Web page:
The typical spectral profiles for several types of distilled spirits are presented in Figure 1. The spirits represented a range from white colored silver tequila to aged tequila and through darker colored spirits such as Canadian whiskey, Scotch whisky and three brands of Bourbon whiskey. Thus it is seen that there are broad spirit class distinctions and subtle yet unique distinctions between the same type of spirit.

Fig. 1: UV-Visible fingerprint profiles of white and colored classes of distilled spirits.

The distiller is often interested in the desirable aging changes associated with maturation in the wood. While this is a complex topic it is noted again that profile changes can be rapidly monitored by selected timings and spectral analysis (Figure 2). A white whiskey and an un-aged cachaça show a typical low amplitude un-aged profile. The same distillery for the cachaça also produces a classic wood aged product and shows the enhanced amplitude profile typical of such wood aging and is also distinctive for the brand. Furthermore the fingerprint is valid across batches as witnessed by the two aged profiles. The profiles are similar enough to warrant the finding that the uv-visible scanning method is generally valid for detecting and authenticating brands.3
Fig. 2: UV-Visible fingerprint profiles of a white whiskey and un-aged and an aged Cachaça (cane sugar spirit).

Certain spirits are allowed to have a spirit-grade caramel added. The quality of the caramel may be detected in part by spectroscopy (Figure 3). Such information is useful in declared caramel addition or its suspected addition when not expected. Other additives may also be detected in a similar way.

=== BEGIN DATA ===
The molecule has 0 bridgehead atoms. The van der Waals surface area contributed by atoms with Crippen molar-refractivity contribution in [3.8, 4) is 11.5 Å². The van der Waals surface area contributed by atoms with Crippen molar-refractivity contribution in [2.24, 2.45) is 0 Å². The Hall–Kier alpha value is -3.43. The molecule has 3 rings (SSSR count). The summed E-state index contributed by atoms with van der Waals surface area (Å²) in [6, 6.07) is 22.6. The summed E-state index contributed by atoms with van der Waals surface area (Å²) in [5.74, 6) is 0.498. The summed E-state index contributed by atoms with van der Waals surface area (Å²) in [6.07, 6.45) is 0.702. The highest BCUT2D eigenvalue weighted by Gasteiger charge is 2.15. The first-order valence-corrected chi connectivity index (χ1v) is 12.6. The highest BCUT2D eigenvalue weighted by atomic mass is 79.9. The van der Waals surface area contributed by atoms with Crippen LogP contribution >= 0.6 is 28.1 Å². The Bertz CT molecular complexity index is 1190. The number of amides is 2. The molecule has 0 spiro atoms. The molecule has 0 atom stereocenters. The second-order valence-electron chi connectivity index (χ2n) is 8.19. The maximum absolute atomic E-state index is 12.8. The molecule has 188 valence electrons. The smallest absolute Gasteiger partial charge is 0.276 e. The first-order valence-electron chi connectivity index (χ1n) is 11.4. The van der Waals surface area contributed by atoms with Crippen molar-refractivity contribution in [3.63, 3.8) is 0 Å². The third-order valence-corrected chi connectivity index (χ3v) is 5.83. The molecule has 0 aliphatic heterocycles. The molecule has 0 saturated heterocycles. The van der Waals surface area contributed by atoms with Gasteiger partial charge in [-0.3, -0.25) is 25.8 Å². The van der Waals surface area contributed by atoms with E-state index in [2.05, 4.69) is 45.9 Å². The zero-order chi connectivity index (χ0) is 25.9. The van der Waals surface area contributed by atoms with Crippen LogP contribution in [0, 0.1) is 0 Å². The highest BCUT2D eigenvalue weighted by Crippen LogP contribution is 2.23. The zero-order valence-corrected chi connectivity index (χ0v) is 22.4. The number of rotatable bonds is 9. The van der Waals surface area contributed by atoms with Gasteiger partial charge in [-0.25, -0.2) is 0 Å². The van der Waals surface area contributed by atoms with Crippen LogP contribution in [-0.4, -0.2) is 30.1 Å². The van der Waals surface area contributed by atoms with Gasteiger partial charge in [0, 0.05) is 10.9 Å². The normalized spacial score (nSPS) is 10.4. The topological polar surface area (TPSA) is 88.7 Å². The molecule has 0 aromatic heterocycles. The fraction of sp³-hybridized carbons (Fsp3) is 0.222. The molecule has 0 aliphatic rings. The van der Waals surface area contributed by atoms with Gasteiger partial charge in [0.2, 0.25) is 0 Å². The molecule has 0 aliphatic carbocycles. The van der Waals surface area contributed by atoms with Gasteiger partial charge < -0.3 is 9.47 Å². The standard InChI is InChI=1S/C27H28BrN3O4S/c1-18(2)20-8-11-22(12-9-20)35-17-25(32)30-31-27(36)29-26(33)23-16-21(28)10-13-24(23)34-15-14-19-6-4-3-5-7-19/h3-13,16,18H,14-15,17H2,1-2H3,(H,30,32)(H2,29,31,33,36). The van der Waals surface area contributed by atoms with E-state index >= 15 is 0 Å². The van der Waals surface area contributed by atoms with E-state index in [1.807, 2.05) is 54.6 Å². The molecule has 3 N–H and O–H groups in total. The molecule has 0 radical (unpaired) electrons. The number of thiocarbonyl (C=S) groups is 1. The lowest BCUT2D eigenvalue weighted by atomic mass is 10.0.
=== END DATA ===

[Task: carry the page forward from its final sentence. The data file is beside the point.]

Fig. 3: UV-Visible fingerprint profiles of a white spirit “as is” and after the addition of a spirit grade caramel.Conclusion

We have shown here the power of UV-visible spectroscopy using the SPECTROstar Nano in quality control testing of distilled beverages. It is useful in brand authentication and in counterfeit and adulterant studies. Unlike other instruments on the market the SPECTROstar Nano is not dedicated just to this type of work; it can handle multiple samples at a time and can return data on multiple samples in minutes – the same time for one sample by other instruments dedicated to just this application. No sample preparation or dilution is necessary, no blanks are needed and no switching of path-length devices are required making for fast, efficient and precise data collection. Sample size can be as little as 100 microliters and replicate analyses are easy to test in the multi-well, microplate format.


  1. Barbosa-García, O., et al.(2007) Spectrochimica Acta Part A. 66:129-134.
  2. Contreras, U., et al. (2010) Food Research International. 43: 2356-2362.
  3. Ferguson, J., et al. (2007) In: Proceedings of the 3rd International Workshop on Alcoholic Beverages Authentication. C. Guillou and J. Ryder (Eds). European Commission, Joint Research Center. 149-156.
  4. Munoz-Munoz, A. C., et al. (2007) In: Proceedings of the 3rd International Workshop on Alcoholic Beverages Authentication. C. Guillou and J. Ryder (Eds). European Commission, Joint Research Center. 71-79.
  5. Nascimento, E. C. L., et al. (2011) J. Braz. Chem. Soc. 22: 1061-1067.